January UK budget surplus highest in four years
Official figures raise hopes of tax cuts in Budget
By CFOWorld.co.uk | CFO UK | Published 17:15, 21 February 12
The UK's budget surplus in January was the largest in four years, official figures showed on Tuesday.
The figures released by the Office for National Statistics eased fears over the UK's triple-A credit rating, with local spending cuts helping towards a net repayment of £7.5 billion in January, up from £5.2 billion for the same period in 2011. This was the highest repayment for any month since January 2008.
The figures suggest that government borrowing is likely to come in well below a planned £127 billion in 2011/12, or 8.4 percent of GDP.
The improvement in the finances was driven almost entirely by lower borrowing by local authorities, reflecting spending cuts in services such as refuse collection, while tax revenue grew at the same pace as spending by central government.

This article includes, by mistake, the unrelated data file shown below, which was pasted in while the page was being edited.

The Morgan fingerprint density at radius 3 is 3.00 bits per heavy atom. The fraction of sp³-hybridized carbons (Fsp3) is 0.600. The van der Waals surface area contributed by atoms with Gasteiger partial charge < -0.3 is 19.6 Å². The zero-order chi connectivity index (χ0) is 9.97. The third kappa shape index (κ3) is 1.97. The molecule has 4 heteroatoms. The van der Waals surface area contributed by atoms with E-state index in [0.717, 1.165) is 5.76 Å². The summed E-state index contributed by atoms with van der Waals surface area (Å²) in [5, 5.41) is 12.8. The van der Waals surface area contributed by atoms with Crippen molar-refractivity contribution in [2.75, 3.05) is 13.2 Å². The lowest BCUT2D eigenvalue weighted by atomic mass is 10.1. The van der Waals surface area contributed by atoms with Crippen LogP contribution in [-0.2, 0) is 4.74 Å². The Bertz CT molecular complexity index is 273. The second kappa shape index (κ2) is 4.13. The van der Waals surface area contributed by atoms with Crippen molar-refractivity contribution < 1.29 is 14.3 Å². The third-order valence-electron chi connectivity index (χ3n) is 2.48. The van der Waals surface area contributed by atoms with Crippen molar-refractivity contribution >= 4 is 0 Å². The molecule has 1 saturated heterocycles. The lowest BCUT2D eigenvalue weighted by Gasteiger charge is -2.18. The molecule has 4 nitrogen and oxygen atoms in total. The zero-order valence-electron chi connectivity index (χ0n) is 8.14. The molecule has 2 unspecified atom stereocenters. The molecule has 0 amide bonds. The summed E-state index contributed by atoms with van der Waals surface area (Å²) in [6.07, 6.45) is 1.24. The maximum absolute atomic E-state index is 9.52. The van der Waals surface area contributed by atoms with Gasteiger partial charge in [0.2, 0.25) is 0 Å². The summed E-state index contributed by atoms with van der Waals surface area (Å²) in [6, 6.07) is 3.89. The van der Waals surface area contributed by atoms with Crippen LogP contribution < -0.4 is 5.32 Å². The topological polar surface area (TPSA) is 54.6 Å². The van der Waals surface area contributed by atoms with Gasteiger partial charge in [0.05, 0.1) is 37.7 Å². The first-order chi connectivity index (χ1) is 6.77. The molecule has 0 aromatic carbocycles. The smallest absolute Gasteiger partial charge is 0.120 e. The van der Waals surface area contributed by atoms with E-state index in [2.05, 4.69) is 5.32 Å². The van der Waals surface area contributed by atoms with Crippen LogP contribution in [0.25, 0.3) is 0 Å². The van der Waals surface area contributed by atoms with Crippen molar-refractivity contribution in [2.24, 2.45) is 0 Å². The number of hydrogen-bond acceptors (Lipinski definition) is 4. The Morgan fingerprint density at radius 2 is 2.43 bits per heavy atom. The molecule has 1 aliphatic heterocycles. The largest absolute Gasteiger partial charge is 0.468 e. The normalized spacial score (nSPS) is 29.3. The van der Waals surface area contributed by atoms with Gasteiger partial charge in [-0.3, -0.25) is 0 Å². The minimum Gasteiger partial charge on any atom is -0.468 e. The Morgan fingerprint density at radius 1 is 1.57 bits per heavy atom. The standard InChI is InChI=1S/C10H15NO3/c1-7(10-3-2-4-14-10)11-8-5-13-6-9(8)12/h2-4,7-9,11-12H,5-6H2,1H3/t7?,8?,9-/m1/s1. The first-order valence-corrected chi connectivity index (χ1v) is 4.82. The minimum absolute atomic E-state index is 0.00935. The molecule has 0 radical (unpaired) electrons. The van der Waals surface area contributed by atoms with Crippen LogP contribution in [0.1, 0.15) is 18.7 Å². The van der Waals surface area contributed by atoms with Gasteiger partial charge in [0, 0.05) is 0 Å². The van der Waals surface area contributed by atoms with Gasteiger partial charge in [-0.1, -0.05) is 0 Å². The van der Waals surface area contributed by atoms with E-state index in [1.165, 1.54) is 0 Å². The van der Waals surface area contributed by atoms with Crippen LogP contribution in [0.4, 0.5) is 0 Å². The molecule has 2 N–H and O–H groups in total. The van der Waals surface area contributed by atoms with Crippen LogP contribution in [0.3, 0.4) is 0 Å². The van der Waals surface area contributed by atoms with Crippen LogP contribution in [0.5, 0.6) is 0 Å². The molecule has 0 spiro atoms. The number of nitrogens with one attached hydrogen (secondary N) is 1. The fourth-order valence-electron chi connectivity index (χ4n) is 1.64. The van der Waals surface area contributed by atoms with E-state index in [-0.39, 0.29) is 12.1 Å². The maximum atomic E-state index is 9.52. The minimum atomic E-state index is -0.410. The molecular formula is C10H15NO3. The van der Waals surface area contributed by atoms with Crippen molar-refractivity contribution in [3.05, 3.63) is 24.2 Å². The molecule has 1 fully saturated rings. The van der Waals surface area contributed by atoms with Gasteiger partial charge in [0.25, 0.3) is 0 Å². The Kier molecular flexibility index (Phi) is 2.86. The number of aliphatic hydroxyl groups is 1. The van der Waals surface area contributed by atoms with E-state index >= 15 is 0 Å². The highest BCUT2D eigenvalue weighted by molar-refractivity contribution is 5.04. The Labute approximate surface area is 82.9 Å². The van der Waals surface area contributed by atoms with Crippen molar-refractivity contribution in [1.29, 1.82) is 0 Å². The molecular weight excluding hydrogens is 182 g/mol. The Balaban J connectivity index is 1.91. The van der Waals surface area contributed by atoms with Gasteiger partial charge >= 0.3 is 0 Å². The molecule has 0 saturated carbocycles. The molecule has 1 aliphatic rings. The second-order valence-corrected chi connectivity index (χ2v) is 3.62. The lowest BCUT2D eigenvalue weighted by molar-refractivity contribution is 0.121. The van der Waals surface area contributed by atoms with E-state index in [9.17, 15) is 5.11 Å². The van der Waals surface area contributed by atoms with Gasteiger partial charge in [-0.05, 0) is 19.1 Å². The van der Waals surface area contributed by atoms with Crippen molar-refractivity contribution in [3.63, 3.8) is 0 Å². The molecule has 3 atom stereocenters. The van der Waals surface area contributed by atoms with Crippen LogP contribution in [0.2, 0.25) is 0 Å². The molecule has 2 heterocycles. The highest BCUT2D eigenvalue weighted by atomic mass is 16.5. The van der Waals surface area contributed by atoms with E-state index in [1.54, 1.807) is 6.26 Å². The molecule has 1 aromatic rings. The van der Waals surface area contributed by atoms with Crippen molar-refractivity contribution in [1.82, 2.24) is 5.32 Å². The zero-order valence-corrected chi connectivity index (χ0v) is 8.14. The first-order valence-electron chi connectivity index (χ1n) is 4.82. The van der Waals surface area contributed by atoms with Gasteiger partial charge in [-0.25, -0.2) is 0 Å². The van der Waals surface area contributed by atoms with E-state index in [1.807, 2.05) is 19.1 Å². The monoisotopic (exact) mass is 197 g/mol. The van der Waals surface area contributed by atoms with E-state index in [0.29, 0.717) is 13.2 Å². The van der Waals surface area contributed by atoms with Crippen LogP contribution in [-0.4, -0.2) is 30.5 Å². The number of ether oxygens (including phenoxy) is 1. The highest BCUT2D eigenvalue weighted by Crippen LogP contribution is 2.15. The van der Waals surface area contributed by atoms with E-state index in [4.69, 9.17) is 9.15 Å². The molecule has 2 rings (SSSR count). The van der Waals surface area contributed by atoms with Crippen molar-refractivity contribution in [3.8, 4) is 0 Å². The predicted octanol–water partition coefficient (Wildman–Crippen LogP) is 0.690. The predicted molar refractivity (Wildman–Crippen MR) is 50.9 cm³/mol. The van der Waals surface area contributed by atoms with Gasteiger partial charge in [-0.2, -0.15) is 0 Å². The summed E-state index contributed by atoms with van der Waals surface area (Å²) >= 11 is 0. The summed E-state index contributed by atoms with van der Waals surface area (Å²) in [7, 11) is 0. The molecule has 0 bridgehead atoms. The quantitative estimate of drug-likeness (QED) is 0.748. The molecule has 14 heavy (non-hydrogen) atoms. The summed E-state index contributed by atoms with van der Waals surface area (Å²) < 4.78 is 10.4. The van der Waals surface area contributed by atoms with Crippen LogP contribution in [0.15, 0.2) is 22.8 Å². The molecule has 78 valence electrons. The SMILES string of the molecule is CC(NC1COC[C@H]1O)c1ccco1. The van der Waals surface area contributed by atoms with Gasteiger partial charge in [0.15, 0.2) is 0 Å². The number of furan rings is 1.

The Office for Budget Responsibility gave a cautious assessment of the data, saying it expected revenue from value added sales tax and tax on bankers' bonuses to be much weaker in the last two months of the fiscal year, while central government spending could yet pick up.
The figures could strengthen calls from within the Conservative Party to cut business taxes and from the Labour Party to cut VAT from 20 percent.
Data on Friday is expected to confirm the economy shrank by 0.2 percent in the final three months of 2011 and, although there are now signs of a rebound, output could drop again in the second quarter due in part to public holidays for the Queen's diamond jubilee celebrations.
The Treasury said the data showed its measures were on track. "Our credible deficit plan is working and bringing government borrowing down," a spokesman said.
The ONS figures showed total government receipts rose 2.8 percent on the year to a record high of £60.9 billion. Total government expenditure rose at roughly the same pace.
However, local government posted a small surplus of £0.4 billion in January compared with a deficit of £1.9 billion a year ago, helping to drive the overall surplus higher.
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